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5 minutes ago, Faronstream said:

That would be horrible, it usually takes 4-5 weeks before we see the effects of an SSW so the beginning of spring will be cold like last years. If we don't get one before 10th of january then so be it

No it doesn't - SSW 24th Jan 2009 - London and South Eastern transport network rasberry rippler  8 days later.

Edited by feb1991blizzard

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6 minutes ago, feb1991blizzard said:

No it doesn't - SSW 24th Jan 2009 - London and South Eastern transport network rasberry rippler  8 days later.

Looks like it was very short lived (1-2 days). The longer colder period just affected northern europe and that was from the 10th of february so 2.5 weeks after.

Edited by Faronstream

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struggling to see any improvement on the models today????ec looks at best lame 

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Looks like Sidney's 'brown' Xmas is on track

95923846-sandy-beach-tropical-fruit-and-sunblock.thumb.jpg.ab7c83e29b94c6c4d795ec4aa0d9adde.jpg

Edited by knocker

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Another brilliant in depth blog by Judah Cohen, here are some bits that may be relevant for UK.

"I spent last week in San Francisco attending the Fall AGU and one thing that I was trying to understand was the quasi-biennial oscillation (QBO). I was under the impression that the QBO was in its easterly phase this winter that favors disruptions of the stratospheric polar vortex (PV) in early winter.  The winds along the equator are indeed easterly in the mid to upper stratosphere but are still westerly in the lower stratosphere (see Figure i). Therefore, the QBO influence on the PV is more consistent with a westerly QBO that does not favor a PV disruption in the early part of the winter.  I raise this because our statistical model (which I have acknowledged suffers from too many false positives) and the dynamical weather prediction models all predicted a significant if not major disruption of the PV that failed to verify for early to mid-December.  I think categorizing the QBO this winter as westerly and not easterly helps to place those poor forecasts in context.  It reminds me of early winter 2016/17 when a weakening PV was predicted by the dynamical models to achieve major warming status (reversal of the zonal mean zonal wind from westerly or positive to easterly or negative at 60°N and 10 hPa) but never did and instead the PV quickly spun up contributing to a mild pattern across the Northern Hemisphere (NH) for an extended period.  Westerly QBO favors a strong PV as atmospheric vertical energy transfer is directed towards the tropics and away from the North Pole that favors a strong PV. Still if a major warming is to occur during a westerly QBO winter, it is preferred mid to late winter.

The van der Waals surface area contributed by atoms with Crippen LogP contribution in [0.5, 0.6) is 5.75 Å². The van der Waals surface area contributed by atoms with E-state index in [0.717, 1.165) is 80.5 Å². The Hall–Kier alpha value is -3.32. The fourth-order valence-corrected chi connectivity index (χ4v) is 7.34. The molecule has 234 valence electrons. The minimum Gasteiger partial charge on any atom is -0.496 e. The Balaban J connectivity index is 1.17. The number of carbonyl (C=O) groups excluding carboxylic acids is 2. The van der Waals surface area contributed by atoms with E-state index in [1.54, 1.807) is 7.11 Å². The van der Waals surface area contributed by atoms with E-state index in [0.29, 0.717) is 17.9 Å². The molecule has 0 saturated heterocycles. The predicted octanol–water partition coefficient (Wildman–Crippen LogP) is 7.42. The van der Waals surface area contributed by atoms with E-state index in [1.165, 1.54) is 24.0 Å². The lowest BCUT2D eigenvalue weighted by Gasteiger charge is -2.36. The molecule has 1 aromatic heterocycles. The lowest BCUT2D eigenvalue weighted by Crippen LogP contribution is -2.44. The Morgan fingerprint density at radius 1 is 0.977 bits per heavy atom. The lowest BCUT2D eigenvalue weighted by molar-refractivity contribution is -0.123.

The QBO phase this winter seems similar to me as in 2017/18 when a major warming occurred in February.  Whether the QBO is easterly or westerly does not change our temperature forecast as it is not currently used as a predictor, though there are studies that argue easterly QBO favors colder winters relative to westerly QBOs.  Still in our analysis on reflective PV disruptions (Kretschmer et al. 2018), it did seem that they are more common in westerly QBO winters, which does favor colder winters in central and eastern North America and has been the pattern so far this winter.  The GFS is predicting a return of blocking in the Barents-Kara Seas so I expect perturbations to the PV to continue into the New Year.

I tweeted out yesterday that the models are predicting colder temperatures to become more widespread across Siberia and wherever you live in the NH mid-latitudes this is something that you should pay attention to, if you are interested in knowing the weather.  On the simplest level cold air that builds in Siberia often discharges to the southeast towards East Asia or west towards Europe.  But even for North America, relatively cold temperatures in Siberia are favorable for more active atmospheric vertical energy transfer that disrupt the stratospheric PV.  The largest PV disruptions can unleash severe winter weather in favored locations for an extended period but especially the more minor PV disruptions that I refer to as “reflective” events that are of shorter duration - favor cold temperatures focused in central and eastern North America.  It does look like such an event is possible the end of December with the surface impacts felt in early January.  So, as I have been saying for years, “Siberia is the refrigerator for the NH” and if Siberia turns cold that increases the risk of cold air outbreaks in East Asia, Europe and even eastern North America.

But that is not the main point that I want to make.  In my mind the best support that the Arctic influences mid-latitude weather is if Siberia experiences a cold winter.  And if high Eurasian snow cover/low Arctic sea ice can contribute to a cold winter in Siberia, then high Eurasian snow cover/low Arctic sea ice can contribute to cold winters elsewhere including East Asia, Europe and the US.  This idea was the main focus of my two talks at Fall AGU.  Most of the critics of the idea that Arctic change (warmer temperatures, less sea ice and I include heavier snowfall) can contribute to colder temperatures in the mid-latitudes argue that any observed cold winters over the past two decades are due to chance (or maybe due to tropical variability) and therefore cannot be attributed to the Arctic.  The main tool to support this argument are the dynamical models that when forced with low Arctic sea ice they do not simulate cold temperatures across the continents.  Therefore, if we observe cold temperatures it is not forced but rather is attributable to randomness in the atmosphere or natural variability.